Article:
5. Appoint a Power of Attorney or POA. The article states if you think you will need one. Trust me you will need one. I have worked in health care for 35 years, and you need one. The conflicts that can be avoided, delays, etc can all be avoided. My loved one refused to appoint a POA even though it was apparent she needed one. For years we begged her to do so, but nope she refused. Now she has to deal with the consequences. This isn’t meant to say she is being punished, but please remember your actions or lack there of have consequences, not just for you but for your loved ones as well. There are different types of POA’s and you control who has access to what and what decision they will make. But, if you choose not to do so, you may end up with no control over your elder years.
  6. Set up a pension. Now as I stated companies do not offer traditional pension, or retirement plans, like maybe your grandparents had. That ship has sailed for most people. But, a 401k if you can get in one, an IRA, Health Savings Account, or just a regular savings account are good options. You can learn more about off of those by doing a quick search on Google.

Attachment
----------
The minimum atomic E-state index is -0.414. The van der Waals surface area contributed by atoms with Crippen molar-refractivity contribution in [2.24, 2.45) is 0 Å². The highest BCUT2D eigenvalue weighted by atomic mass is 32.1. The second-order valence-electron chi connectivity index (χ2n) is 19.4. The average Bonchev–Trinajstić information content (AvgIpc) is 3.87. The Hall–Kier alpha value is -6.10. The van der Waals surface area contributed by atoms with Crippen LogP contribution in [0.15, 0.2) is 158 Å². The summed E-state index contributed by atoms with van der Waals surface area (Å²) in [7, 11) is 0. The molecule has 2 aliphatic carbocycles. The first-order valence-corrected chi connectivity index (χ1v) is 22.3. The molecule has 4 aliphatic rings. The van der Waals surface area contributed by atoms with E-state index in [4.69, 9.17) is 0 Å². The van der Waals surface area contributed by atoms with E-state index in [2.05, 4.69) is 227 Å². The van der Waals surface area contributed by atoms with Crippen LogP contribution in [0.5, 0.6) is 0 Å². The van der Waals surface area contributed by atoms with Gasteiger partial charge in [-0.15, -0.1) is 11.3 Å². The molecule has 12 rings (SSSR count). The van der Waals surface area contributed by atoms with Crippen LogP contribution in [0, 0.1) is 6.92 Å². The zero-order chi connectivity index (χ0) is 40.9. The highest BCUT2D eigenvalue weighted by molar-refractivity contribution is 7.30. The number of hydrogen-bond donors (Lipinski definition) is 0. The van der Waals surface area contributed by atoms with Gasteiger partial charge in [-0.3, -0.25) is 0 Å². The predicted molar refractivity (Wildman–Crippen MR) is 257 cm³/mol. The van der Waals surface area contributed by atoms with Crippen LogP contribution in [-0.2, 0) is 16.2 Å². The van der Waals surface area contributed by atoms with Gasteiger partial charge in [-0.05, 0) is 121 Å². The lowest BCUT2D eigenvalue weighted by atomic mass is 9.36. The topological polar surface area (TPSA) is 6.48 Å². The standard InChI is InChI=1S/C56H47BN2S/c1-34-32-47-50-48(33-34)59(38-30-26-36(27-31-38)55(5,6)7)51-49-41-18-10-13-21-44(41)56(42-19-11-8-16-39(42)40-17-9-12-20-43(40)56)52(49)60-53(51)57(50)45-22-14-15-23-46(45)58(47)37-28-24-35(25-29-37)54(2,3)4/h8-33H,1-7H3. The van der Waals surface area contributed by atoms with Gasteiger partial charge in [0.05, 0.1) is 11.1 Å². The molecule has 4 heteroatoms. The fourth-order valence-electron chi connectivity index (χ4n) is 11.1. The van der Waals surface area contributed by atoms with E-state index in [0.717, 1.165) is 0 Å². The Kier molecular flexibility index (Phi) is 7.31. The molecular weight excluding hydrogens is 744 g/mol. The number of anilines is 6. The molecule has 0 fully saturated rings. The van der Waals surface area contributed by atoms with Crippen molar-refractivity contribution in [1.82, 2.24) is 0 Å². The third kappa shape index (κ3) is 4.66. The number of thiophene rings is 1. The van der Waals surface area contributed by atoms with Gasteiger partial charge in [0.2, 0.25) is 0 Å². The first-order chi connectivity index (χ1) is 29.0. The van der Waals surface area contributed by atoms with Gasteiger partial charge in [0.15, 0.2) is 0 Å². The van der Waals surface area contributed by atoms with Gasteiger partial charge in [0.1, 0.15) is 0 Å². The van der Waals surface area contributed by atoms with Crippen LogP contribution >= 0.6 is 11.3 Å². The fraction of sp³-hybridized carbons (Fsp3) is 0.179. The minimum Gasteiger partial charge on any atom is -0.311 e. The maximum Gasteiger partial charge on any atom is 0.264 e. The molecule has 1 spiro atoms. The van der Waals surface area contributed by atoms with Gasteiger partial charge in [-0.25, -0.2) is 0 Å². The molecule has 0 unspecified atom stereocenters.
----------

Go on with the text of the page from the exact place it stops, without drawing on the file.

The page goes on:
7. Pay off all debts before you retire. We are currently working on this. For all of 2020 we have set the goal to spend down our debt, and to save. Initially, my husband just wanted to spend down the debt and use any monies to just pile it onto other debts. For example you pay off one credit card, and whatever monies that leaves each month, say extra 50 dollars you would throw it onto another bill. But, I objected to that and said we had to save money too, not just pay debt off to avoid making new debt. So, that is what we have been doing. At the beginning of the year we used the Dave Ramsey method of setting up a budget. There were a few things we changed, such as tithing, and I forget the others. But, we have stuck to it and have paid off a lot of debt already. Because we chose to save also, when our refrigerator died we were able to pay in cash rather than financing it. The nice thing is we don’t even know when payday is anymore because we are not living paycheck to paycheck. Our bills are on time and it just repeats every month with the extra money being split 50-50 to another bill and savings. It is our goal to have our mortgage paid off earlier than when we retire. One important thing to remember here is that buying new cars, phones, and such puts a huge strain on a budget. Downsizing your home, buying certified used phones, and good used cars can really save a lot of money. Pay in cash if you can!